Retired SHS teacher finds ancestor’s link to Declaration of Independence
History books tell us the Continental Congress approved the Declaration of Independence on July 4, 1776.
But sometimes those books don’t tell the whole story.
For instance, retired Stillwater High School agriculture teacher Ray Erwin said history books usually don’t mention that what the Continental Congress approved more than 200 years ago were notes relating to the declaration.
It was a distant relative of Erwin who was tasked with taking those notes and “engrossing,” or writing, the Declaration of Independence on parchment, according to Erwin.
Erwin, who counts genealogy as one of his hobbies, said research he and others have done show that Timothy Matlack, the grandson of Erwin’s “great sixth grandfather,” William Matlack, wrote the Declaration of Independence on parchment on orders of the Continental Congress.
“Timothy Matlack did the handwriting on the official copy of the Declaration of Independence,” Erwin said. He added that Matlack, who was assistant secretary to the Continental Congress at the time, was given the job by Secretary of the Continental Congress Charles Thomson.
“It took Timothy Matlack from July 19 to Aug. 20 to do the job by hand. At which time, the 65 men who signed the Declaration of Independence affixed their signatures to the document,” Erwin said.
It was not an easy task for Matlack, according to Erwin. Matlack worked from the writings of founding father Thomas Jefferson, and by extension, Benjamin Franklin.
“All that was ready was Thomas Jefferson’s notes,” Erwin said. “All that existed were notes.”
Erwin said research shows the Third Continental Congress wanted the Declaration of Independence printed on parchment — made from sheep or lamb skin — to consider the document official.
A colonial printer named John Dunlop borrowed the notes Matlack worked from, set type by hand and printed an additional 200 copies of the Declaration of Independence, Erwin said.
“It was on oversized paper and about 200 were distributed,” Erwin said about Dunlop’s work. “Of the 200, about 25 are known to exist today. I’ve seen one of them. It cost about 8 million bucks.”
By the time Matlack finished writing the declaration on parchment in August 1776, other printers had copied the document. The Continental Congress sent six copies of the declaration to England’s King George, Erwin said.
Matlack’s fight for American independence did not end with writing the Declaration of Independence on parchment. Erwin said Matlack played another important role in the American Revolution by convincing Pennsylvania colonial leaders to approve the declaration, setting the stage for approval by the 12 other colonies.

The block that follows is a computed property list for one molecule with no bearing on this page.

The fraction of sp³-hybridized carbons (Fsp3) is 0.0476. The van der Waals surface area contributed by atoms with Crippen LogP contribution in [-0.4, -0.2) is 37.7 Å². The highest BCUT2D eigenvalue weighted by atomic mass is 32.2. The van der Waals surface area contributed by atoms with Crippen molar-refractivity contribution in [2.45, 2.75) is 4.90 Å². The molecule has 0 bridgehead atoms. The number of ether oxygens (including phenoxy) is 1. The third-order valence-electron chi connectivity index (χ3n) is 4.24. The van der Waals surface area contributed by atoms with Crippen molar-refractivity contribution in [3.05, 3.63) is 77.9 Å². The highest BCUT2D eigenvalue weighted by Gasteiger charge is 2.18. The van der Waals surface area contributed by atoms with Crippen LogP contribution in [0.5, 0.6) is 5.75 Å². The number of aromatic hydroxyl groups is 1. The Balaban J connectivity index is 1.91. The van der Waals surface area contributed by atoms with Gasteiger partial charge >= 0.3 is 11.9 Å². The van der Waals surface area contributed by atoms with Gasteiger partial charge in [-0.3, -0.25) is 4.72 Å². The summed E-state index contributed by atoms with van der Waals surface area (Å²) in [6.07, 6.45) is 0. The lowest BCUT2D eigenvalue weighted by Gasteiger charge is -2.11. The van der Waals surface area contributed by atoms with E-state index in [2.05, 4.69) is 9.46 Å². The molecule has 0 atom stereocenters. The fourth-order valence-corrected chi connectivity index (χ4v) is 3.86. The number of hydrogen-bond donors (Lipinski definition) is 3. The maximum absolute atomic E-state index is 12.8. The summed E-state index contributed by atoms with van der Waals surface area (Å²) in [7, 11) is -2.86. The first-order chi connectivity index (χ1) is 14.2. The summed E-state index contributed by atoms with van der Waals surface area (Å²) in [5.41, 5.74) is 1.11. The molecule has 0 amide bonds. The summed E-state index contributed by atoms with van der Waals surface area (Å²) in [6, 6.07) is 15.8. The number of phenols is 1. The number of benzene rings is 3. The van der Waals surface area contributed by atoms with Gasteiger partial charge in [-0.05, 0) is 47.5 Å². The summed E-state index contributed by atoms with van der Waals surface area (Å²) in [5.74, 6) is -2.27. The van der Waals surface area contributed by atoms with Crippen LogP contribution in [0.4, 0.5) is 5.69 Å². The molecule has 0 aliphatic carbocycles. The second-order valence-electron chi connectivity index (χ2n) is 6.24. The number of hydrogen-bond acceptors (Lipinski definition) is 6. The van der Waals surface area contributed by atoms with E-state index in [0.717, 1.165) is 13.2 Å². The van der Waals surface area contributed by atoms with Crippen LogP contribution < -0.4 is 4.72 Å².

“The Declaration of Independence went through terrible trials and tribulations in the 13 colonies,” Erwin said. “The colonists were English and did not want to cut their ties with the country. Tim Matlack fought for independence. It was hotly contested, and Pennsylvania was the leading state. If they had not approved the declaration, it would not have flied.”
Erwin said his research on Matlack, done both on the Internet and talking with others interested in Matlack’s life, shows Matlack was an educated Quaker, Philadelphia businessman and beer brewer, associate of Franklin and assisted in the creation of the Free Quakers after Matlack was kicked out of the Quakers.
“Education was highly regarded by the Quakers,” Erwin said. “But he liked horse racing, and he dealt with the common man. They (Quakers) kicked Timothy Matlack out. They didn’t like his business practices, they didn’t like his (interest in) horse racing.”
Erwin said Matlack assisted Franklin in creating the Free Quakers and was one of the secretaries of the philosophical society Franklin started that is now the American Philosophical Society.
“He rubbed elbows with Ben Franklin,” Erwin said.
Matlack also helped found the University of Pennsylvania, according to Erwin.
Despite Matlack’s accomplishments, Erwin said Matlack was not a wealthy man when he died in 1829. And while the Internet heavily covers Matlack, it was not until 1916 when Library of Congress historian Galliard Hunt definitively determined that Matlack was the Declaration of Independence engrosser.
“He did labor on it,” Erwin said about Matlack. “There’s a font of type created by his handwriting.”
Erwin said Matlack, like many colonists, had many talents during his adult life.
“That was normal in colonial America,” Erwin said.
But despite Matlack’s accomplishments, Erwin said his distant relative had another personality trait that might contribute to his being in the background of American history.
“He was largely a renegade,” Erwin said.
Contact Erik Sandin at firstname.lastname@example.org